Mercurial > cpdt > repo
changeset 404:f1cdae4af393
Typesetting pass over GeneralRec
author | Adam Chlipala <adam@chlipala.net> |
---|---|
date | Fri, 08 Jun 2012 13:59:41 -0400 |
parents | 1edeec5d5d0c |
children | f0f76356de9c |
files | src/GeneralRec.v |
diffstat | 1 files changed, 10 insertions(+), 6 deletions(-) [+] |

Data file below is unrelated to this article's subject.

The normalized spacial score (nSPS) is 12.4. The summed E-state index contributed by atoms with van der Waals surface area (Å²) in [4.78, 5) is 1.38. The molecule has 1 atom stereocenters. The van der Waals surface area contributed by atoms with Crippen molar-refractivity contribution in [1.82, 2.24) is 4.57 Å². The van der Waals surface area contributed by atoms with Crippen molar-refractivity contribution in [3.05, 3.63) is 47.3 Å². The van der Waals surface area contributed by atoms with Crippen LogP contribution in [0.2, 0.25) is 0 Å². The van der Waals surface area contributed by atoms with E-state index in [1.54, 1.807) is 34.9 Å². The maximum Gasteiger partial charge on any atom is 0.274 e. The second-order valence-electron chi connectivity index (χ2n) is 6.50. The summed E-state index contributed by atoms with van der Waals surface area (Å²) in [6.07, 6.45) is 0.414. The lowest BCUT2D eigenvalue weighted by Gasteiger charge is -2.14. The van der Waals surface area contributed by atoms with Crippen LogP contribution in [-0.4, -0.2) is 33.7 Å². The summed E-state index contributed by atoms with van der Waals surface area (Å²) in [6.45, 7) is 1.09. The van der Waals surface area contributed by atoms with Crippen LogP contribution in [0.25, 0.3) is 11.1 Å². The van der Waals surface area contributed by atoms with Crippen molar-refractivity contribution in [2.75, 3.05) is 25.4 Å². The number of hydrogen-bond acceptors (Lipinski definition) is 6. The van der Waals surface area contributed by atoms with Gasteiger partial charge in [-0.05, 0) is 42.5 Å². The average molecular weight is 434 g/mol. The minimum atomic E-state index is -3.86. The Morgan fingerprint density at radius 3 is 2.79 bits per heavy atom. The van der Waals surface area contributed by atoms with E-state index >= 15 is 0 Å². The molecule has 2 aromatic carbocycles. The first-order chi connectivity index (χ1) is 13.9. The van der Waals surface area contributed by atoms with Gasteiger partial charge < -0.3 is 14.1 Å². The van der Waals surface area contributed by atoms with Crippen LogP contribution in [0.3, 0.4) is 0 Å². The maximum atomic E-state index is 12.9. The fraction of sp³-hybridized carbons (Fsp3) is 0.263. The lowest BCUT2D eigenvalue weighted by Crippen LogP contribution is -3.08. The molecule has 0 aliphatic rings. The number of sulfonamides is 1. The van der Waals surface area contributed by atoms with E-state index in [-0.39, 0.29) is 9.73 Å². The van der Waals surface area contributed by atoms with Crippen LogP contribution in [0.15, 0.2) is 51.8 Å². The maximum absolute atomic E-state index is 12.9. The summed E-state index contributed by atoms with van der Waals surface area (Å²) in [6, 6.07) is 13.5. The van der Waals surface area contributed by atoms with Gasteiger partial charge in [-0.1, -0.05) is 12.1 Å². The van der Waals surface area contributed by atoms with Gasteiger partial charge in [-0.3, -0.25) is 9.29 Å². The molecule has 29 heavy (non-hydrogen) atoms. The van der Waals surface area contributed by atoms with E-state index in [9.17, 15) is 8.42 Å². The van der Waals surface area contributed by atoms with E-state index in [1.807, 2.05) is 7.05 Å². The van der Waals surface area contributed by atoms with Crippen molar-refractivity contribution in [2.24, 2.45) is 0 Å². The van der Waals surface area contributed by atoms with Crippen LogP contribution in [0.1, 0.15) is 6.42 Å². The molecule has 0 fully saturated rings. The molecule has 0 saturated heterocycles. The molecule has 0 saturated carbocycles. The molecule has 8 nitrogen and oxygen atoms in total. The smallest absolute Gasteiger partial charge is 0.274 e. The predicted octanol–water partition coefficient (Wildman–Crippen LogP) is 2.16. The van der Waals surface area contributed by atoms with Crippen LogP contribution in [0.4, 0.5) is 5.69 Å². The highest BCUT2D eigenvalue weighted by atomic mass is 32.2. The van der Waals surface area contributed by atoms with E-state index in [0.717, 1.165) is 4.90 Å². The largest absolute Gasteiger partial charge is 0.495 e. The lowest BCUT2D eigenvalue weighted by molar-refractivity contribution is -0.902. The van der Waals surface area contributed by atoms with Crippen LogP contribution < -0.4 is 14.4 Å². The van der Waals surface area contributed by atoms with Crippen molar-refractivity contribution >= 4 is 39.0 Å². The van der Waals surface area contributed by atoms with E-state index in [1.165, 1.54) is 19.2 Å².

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--- a/src/GeneralRec.v Fri Jun 08 13:41:33 2012 -0400 +++ b/src/GeneralRec.v Fri Jun 08 13:59:41 2012 -0400 @@ -20,16 +20,16 @@ (** Termination of all programs is a crucial property of Gallina. Non-terminating programs introduce logical inconsistency, where any theorem can be proved with an infinite loop. Coq uses a small set of conservative, syntactic criteria to check termination of all recursive definitions. These criteria are insufficient to support the natural encodings of a variety of important programming idioms. Further, since Coq makes it so convenient to encode mathematics computationally, with functional programs, we may find ourselves wanting to employ more complicated recursion in mathematical definitions. - What exactly are the conservative criteria that we run up against? For _recursive_ definitions, recursive calls are only allowed on _syntactic subterms_ of the original primary argument, a restriction known as %\index{primitive recursion}%_primitive recursion_. In fact, Coq's handling of reflexive inductive types (those defined in terms of functions returning the same type) gives a bit more flexibility than in traditional primitive recursion, but the term is still applied commonly. In Chapter 5, we saw how _co-recursive_ definitions are checked against a syntactic guardness condition that guarantees productivity. + What exactly are the conservative criteria that we run up against? For _recursive_ definitions, recursive calls are only allowed on _syntactic subterms_ of the original primary argument, a restriction known as%\index{primitive recursion}% _primitive recursion_. In fact, Coq's handling of reflexive inductive types (those defined in terms of functions returning the same type) gives a bit more flexibility than in traditional primitive recursion, but the term is still applied commonly. In Chapter 5, we saw how _co-recursive_ definitions are checked against a syntactic guardness condition that guarantees productivity. Many natural recursion patterns satisfy neither condition. For instance, there is our simple running example in this chapter, merge sort. We will study three different approaches to more flexible recursion, and the latter two of the approaches will even support definitions that may fail to terminate on certain inputs, without any up-front characterization of which inputs those may be. - Before proceeding, it is important to note that the problem here is not as fundamental as it may appear. The final example of Chapter 5 demonstrated what is called a %\index{deep embedding}%_deep embedding_ of the syntax and semantics of a programming language. That is, we gave a mathematical definition of a language of programs and their meanings. This language clearly admitted non-termination, and we could think of writing all our sophisticated recursive functions with such explicit syntax types. However, in doing so, we forfeit our chance to take advantage of Coq's very good built-in support for reasoning about Gallina programs. We would rather use a %\index{shallow embedding}%_shallow embedding_, where we model informal constructs by encoding them as normal Gallina programs. Each of the three techniques of this chapter follows that style. *) + Before proceeding, it is important to note that the problem here is not as fundamental as it may appear. The final example of Chapter 5 demonstrated what is called a%\index{deep embedding}% _deep embedding_ of the syntax and semantics of a programming language. That is, we gave a mathematical definition of a language of programs and their meanings. This language clearly admitted non-termination, and we could think of writing all our sophisticated recursive functions with such explicit syntax types. However, in doing so, we forfeit our chance to take advantage of Coq's very good built-in support for reasoning about Gallina programs. We would rather use a%\index{shallow embedding}% _shallow embedding_, where we model informal constructs by encoding them as normal Gallina programs. Each of the three techniques of this chapter follows that style. *) (** * Well-Founded Recursion *) -(** The essence of terminating recursion is that there are no infinite chains of nested recursive calls. This intuition is commonly mapped to the mathematical idea of a %\index{well-founded relation}%_well-founded relation_, and the associated standard technique in Coq is %\index{well-founded recursion}%_well-founded recursion_. The syntactic-subterm relation that Coq applies by default is well-founded, but many cases demand alternate well-founded relations. To demonstrate, let us see where we get stuck on attempting a standard merge sort implementation. *) +(** The essence of terminating recursion is that there are no infinite chains of nested recursive calls. This intuition is commonly mapped to the mathematical idea of a%\index{well-founded relation}% _well-founded relation_, and the associated standard technique in Coq is%\index{well-founded recursion}% _well-founded recursion_. The syntactic-subterm relation that Coq applies by default is well-founded, but many cases demand alternate well-founded relations. To demonstrate, let us see where we get stuck on attempting a standard merge sort implementation. *) Section mergeSort. Variable A : Type. @@ -90,7 +90,7 @@ fun (A : Type) (R : A -> A -> Prop) => forall a : A, Acc R a ]] -The bulk of the definitional work devolves to the %\index{accessibility relation}\index{Gallina terms!Acc}%_accessibility_ relation [Acc], whose definition we may also examine. *) +The bulk of the definitional work devolves to the%\index{accessibility relation}\index{Gallina terms!Acc}% _accessibility_ relation [Acc], whose definition we may also examine. *) Print Acc. (** %\vspace{-.15in}% [[ @@ -224,7 +224,7 @@ else ls. intros; apply (Fix_eq (@lengthOrder_wf A) (fun _ => list A)); intros. - (** The library theorem [Fix_eq] imposes one more strange subgoal upon us. We must prove that the function body is unable to distinguish between %``%#"#self#"#%''% arguments that map equal inputs to equal outputs. One might think this should be true of any Gallina code, but in fact this general %\index{extensionality}%_function extensionality_ property is neither provable nor disprovable within Coq. The type of [Fix_eq] makes clear what we must show manually: *) + (** The library theorem [Fix_eq] imposes one more strange subgoal upon us. We must prove that the function body is unable to distinguish between %``%#"#self#"#%''% arguments that map equal inputs to equal outputs. One might think this should be true of any Gallina code, but in fact this general%\index{extensionality}% _function extensionality_ property is neither provable nor disprovable within Coq. The type of [Fix_eq] makes clear what we must show manually: *) Check Fix_eq. (** %\vspace{-.15in}%[[ @@ -747,6 +747,10 @@ Notation "x <- m1 ; m2" := (TBind m1 (fun x => m2)) (right associativity, at level 70). +(* begin hide *) +Definition fib := 0. +(* end hide *) + (** %\vspace{-.15in}%[[ CoFixpoint fib (n : nat) : thunk nat := match n with @@ -768,7 +772,7 @@ | Ret : A -> comp A | Bnd : forall B, comp B -> (B -> comp A) -> comp A. -(** This example shows off Coq's support for %\index{recursively non-uniform parameters}%_recursively non-uniform parameters_, as in the case of the parameter [A] declared above, where each constructor's type ends in [comp A], but there is a recursive use of [comp] with a different parameter [B]. Beside that technical wrinkle, we see the simplest possible definition of a monad, via a type whose two constructors are precisely the monad operators. +(** This example shows off Coq's support for%\index{recursively non-uniform parameters}% _recursively non-uniform parameters_, as in the case of the parameter [A] declared above, where each constructor's type ends in [comp A], but there is a recursive use of [comp] with a different parameter [B]. Beside that technical wrinkle, we see the simplest possible definition of a monad, via a type whose two constructors are precisely the monad operators. It is easy to define the semantics of terminating [comp] computations. *)